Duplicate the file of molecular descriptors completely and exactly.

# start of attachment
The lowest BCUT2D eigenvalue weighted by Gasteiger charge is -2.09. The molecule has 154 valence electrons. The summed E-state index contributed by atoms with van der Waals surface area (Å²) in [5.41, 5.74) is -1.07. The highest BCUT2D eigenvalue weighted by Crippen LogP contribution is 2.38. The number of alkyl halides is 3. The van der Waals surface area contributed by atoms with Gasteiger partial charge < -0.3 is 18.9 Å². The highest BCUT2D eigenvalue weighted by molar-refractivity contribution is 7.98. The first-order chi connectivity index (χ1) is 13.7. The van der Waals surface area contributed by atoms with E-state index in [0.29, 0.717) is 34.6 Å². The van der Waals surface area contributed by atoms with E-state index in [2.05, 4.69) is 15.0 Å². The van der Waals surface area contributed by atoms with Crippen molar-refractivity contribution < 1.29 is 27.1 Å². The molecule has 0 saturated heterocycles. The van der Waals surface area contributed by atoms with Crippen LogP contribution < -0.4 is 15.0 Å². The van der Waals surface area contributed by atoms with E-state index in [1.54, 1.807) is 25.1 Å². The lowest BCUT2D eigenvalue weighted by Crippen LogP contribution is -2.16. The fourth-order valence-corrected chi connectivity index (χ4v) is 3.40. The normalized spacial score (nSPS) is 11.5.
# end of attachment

The lowest BCUT2D eigenvalue weighted by Gasteiger charge is -2.09. The molecule has 154 valence electrons. The summed E-state index contributed by atoms with van der Waals surface area (Å²) in [5.41, 5.74) is -1.07. The highest BCUT2D eigenvalue weighted by Crippen LogP contribution is 2.38. The number of alkyl halides is 3. The van der Waals surface area contributed by atoms with Gasteiger partial charge < -0.3 is 18.9 Å². The highest BCUT2D eigenvalue weighted by molar-refractivity contribution is 7.98. The first-order chi connectivity index (χ1) is 13.7. The van der Waals surface area contributed by atoms with E-state index in [0.29, 0.717) is 34.6 Å². The van der Waals surface area contributed by atoms with E-state index in [2.05, 4.69) is 15.0 Å². The van der Waals surface area contributed by atoms with Crippen molar-refractivity contribution < 1.29 is 27.1 Å². The molecule has 0 saturated heterocycles. The van der Waals surface area contributed by atoms with Crippen LogP contribution < -0.4 is 15.0 Å². The van der Waals surface area contributed by atoms with E-state index in [1.54, 1.807) is 25.1 Å². The lowest BCUT2D eigenvalue weighted by Crippen LogP contribution is -2.16. The fourth-order valence-corrected chi connectivity index (χ4v) is 3.40. The normalized spacial score (nSPS) is 11.5.